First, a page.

Right now, Fitri says, thanks to Instagram, clients are seeking novel destinations and experiences, places that only a few travelers have been to. These places could be remote or hard to reach, but the company needs to find the most convenient way to get there and the most comfortable accommodation. The program has to be customized so it will suit all the
guests, which are often a mix, from toddlers to elderly people. And the program can be altered if the client wishes it, which is, of course, a luxury on its own. Thus, Dreamscape staff should be available at odd times, even if the middle of the night. Asian, especially Indonesian, clients also have different expectations compared with westerners, in terms of service and shorter trip duration for example. Thus, even international travel designers
cannot plug and play their services in the Asian market.
Those barriers lead to a big challenge, which is finding the human resources that meet the requirements. This is a major challenge that Dreamscape faces, which is why the company plans to slow down business growth this year to maintain service quality until it can recruit more talent. To get where the company is today, Dreamscape has not simply relied on resources available in the market but has chosen instead to develop talent.
“Recruitment is tough since the staff hire might never have experienced the first-class service, have never been to a hotel suite. So I take them and show them, they have to go through the training program, which includes table manners, hotel types, etc. There is a gap between talent and my clients. My clients hire me because I understand what they want and I need to bring my team up to the same level, which takes about 18 months,” Fitri says.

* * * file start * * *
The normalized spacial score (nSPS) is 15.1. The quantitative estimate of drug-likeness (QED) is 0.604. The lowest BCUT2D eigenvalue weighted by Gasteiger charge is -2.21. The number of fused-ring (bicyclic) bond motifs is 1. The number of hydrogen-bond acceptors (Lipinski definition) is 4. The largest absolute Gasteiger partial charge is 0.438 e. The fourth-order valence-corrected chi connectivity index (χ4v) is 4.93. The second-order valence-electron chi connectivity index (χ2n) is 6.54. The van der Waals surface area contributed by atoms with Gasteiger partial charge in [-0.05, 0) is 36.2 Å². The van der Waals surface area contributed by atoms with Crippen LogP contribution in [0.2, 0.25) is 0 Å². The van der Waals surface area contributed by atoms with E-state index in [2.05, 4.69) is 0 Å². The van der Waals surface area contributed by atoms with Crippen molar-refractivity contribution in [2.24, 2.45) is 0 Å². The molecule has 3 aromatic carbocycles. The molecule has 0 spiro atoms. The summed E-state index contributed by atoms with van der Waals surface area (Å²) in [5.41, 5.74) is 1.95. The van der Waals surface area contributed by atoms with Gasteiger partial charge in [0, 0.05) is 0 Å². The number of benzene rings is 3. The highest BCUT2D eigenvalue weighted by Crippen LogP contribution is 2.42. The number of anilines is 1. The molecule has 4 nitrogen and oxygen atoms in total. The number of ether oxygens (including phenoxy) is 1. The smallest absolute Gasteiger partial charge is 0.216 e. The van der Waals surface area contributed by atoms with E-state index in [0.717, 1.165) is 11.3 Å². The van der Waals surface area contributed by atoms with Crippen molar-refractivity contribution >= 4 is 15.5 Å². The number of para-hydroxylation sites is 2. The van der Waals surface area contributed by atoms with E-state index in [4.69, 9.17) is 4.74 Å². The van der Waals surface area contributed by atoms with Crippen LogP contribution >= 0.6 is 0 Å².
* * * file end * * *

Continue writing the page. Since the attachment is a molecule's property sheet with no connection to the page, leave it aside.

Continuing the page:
Fitri says all the trial and error she has experienced in the past 13 years has led to the company’s business model today. She says currently Dreamscape caters to three types of customers. Type A is the ultra-luxury type who demand the best accommodation, in the right location, with the best activities, and the shortest and most convenient ways to travel. Type B seeks luxury but not extravagance. Type C, meanwhile, prefers to spend more on
activities than accommodation. Customers can choose a package or customized trips, with extra service charges for the latter.
Dreamscape is also expanding its business into new markets. Last year it opened its Singapore office to tap into the market there. The office also connects with luxury travel suppliers that have not yet realized the potential of the Indonesian market. Fitri says, unfortunately, most of the suppliers are aware of Singapore but not Indonesia. It plans to open in Thailand and Vietnam next year, while the Philippines and Malaysia are scheduled for 2021, to increase volume. Dreamscape also sees the inbound potential, so it set up Discover Indonesia in 2015 offering exotic destinations in the country. Fitri says the company plans to forge an alliance with a global travel company in the next three years.
“Luxury travel in Indonesia is still in its infancy, but we are about to boom. The government did the right thing with the free visa, we were late about it but it’s a good call. However, there should be more resorts and logistics outside of Bali. We have a lot of islands but it’s always Bali,” She says.